Enough with the Christmas muzak already!  Let’s have something that’s both tuneful and prayerful.  Words aren’t necessary. First, here’s Mannheim Steamroller with “Fum, Fum, Fum“.  It’s a very old tune from Catalonia in Spain.  (Lyrics at the link above.) Next, an ancient English air, “Greensleeves”, the tune of which was adapted in the 19th century to the Christmas carol “What Child Is This?“.  Lindsey Stirling does the honors. Here’s a hymn from the Orthodox Liturgy of Saint John Chrysostom, which was set to music by Tchaikovsky in 1878.  It’s not Christmas music, strictly speaking, but it seems to me to fit in very well with the season. 

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Sunday morning music

It seems only yesterday that we celebrated Christmas . . . but another year has passed, and the liturgical calendar has rolled around yet again. I don’t know about you, but I’m heartily sick of the ghastly versions of Christmas carols one hears in every supermarket and shopping mall (and over far too many radio stations) at this time of year.  As an antidote, here’s the Choir of Kings College, Cambridge, with their “Carols from Kings” album.  The track listing (time in minutes and seconds, followed by title) is as follows: 00:00:00 Once in royal David’s city 00:04:41 Rejoice and be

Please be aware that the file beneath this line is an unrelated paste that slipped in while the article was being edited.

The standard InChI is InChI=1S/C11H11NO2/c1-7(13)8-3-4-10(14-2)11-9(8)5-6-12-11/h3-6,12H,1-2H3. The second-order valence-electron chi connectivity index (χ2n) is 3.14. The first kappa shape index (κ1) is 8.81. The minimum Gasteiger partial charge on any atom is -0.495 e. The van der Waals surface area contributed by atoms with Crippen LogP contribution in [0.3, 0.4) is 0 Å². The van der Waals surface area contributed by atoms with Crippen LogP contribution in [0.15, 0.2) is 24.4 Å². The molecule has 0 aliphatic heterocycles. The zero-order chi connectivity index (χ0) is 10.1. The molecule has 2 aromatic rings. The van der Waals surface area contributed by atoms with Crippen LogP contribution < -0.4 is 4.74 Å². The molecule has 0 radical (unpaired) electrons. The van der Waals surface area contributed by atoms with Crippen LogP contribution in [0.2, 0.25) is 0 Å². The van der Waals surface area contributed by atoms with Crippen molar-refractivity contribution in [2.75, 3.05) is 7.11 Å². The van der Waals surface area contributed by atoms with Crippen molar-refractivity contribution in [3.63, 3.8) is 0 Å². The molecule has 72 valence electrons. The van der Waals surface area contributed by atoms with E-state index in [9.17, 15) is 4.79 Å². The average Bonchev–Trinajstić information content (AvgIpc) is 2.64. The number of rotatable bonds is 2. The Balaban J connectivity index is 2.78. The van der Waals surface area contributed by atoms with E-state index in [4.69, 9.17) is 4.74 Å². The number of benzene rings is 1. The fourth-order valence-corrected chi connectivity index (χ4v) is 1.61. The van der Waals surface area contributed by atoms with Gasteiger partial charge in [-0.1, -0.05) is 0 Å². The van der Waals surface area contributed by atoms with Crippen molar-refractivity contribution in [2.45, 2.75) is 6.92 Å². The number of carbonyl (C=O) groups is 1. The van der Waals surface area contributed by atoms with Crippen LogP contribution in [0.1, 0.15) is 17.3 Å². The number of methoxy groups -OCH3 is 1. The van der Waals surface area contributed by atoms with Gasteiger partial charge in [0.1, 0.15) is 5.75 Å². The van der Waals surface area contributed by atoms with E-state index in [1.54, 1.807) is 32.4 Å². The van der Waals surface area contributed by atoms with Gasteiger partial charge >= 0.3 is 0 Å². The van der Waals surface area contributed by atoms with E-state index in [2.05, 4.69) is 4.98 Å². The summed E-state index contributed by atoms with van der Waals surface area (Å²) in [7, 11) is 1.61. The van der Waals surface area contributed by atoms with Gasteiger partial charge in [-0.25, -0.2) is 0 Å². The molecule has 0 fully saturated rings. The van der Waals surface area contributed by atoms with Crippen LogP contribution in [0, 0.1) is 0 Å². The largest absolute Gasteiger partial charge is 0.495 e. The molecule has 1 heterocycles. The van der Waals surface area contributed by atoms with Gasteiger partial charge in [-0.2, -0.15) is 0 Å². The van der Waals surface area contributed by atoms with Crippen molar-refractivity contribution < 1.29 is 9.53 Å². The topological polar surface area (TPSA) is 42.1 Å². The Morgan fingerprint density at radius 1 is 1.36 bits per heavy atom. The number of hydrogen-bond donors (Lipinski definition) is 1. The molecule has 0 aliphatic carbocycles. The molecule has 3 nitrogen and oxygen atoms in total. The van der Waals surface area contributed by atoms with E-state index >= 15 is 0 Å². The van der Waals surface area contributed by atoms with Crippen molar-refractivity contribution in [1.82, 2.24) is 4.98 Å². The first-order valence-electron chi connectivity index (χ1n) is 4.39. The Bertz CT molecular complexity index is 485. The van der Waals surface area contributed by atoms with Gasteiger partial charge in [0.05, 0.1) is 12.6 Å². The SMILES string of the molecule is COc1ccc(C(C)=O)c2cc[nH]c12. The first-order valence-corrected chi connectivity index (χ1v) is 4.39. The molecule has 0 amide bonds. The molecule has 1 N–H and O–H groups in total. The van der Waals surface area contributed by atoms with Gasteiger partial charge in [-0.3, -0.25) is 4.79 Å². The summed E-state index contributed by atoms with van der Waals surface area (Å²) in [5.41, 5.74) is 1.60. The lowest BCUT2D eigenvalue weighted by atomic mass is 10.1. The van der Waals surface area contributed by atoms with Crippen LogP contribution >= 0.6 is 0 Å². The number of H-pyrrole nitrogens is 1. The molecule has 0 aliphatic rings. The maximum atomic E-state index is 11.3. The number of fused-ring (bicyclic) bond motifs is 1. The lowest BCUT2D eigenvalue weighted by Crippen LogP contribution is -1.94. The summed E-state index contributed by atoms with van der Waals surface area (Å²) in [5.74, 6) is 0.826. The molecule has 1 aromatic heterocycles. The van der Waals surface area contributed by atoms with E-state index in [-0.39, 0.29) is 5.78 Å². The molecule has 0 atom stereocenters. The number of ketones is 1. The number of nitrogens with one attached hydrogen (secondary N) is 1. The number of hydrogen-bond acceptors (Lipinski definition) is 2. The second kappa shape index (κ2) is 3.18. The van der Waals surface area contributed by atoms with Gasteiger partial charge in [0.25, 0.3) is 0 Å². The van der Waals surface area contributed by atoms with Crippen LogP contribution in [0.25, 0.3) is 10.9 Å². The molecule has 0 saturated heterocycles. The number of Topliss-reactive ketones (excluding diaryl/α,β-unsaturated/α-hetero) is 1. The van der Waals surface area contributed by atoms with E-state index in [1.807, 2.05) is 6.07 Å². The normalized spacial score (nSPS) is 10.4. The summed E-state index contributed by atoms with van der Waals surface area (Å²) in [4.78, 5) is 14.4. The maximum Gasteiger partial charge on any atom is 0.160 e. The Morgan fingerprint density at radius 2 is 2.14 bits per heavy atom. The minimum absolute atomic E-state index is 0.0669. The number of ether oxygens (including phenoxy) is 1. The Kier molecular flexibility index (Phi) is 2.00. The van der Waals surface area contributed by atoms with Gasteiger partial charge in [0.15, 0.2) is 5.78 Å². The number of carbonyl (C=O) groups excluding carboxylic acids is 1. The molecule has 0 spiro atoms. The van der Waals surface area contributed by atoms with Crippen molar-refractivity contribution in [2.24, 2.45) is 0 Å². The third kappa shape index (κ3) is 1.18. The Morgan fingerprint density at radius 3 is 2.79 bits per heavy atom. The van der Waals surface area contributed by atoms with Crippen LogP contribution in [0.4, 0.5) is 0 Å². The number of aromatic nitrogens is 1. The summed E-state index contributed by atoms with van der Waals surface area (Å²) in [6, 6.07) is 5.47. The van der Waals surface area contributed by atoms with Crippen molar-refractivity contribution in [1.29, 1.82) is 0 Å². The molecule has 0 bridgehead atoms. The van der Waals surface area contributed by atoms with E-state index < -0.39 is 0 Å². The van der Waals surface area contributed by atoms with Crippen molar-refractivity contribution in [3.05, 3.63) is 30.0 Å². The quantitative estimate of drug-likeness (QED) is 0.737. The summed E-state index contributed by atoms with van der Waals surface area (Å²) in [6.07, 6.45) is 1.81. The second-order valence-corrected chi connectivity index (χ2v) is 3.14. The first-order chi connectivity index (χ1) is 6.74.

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In memoriam: Marie Fredriksson of Roxette

I was saddened to read of the death of Marie Fredriksson, one of the duo who formed the Swedish pop/rock group Roxette in the 1980’s.  I enjoyed their music at the time, finding it a welcome distraction from some of the nastier events taking place in South Africa back then.  Britain’s Daily Express reports: Roxette singer Marie Fredriksson has died at the age of 61. The Swedish popstar co-created Roxette with Per Gessle in 1986 and was best known for her hits It Must Have Been Love, Joyride, Listen To Your Heart and The Look. Marie died on Monday morning after suffering from a long-term illness for 17 years.

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Sunday morning music

AC/DC‘s classic rock hit “Thunderstruck” has become an international icon of the classic rock scene.  Here’s the original music video. However, there have been almost innumerable covers and different versions of the song – some a serious attempt at music, others rather less so.  I thought I’d gather up some of the oddballs, and see if you like them. Here’s 2Cellos with their not-quite-classical rendition. The BadPiper had a go at it in hard-blowing fashion. A 12-year-old self-taught Chinese guitarist produced this outstanding rendition for acoustic guitar. Finnish parody group Steve’N’Seagulls tried it in bluegrass style. Here’s Luna Lee tackling “Thunderstruck” on the gayageum, a traditional Korean instrument.

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Sunday morning music

Let’s have something melodic and peaceful to round out the Thanksgiving weekend.  Here’s Giuseppe Antonio Brescianello‘s concerto for violin, oboe, strings & b.c. in G minor.  La Cetra Barockorchester Basel is conducted by Vaclav Luks. Peter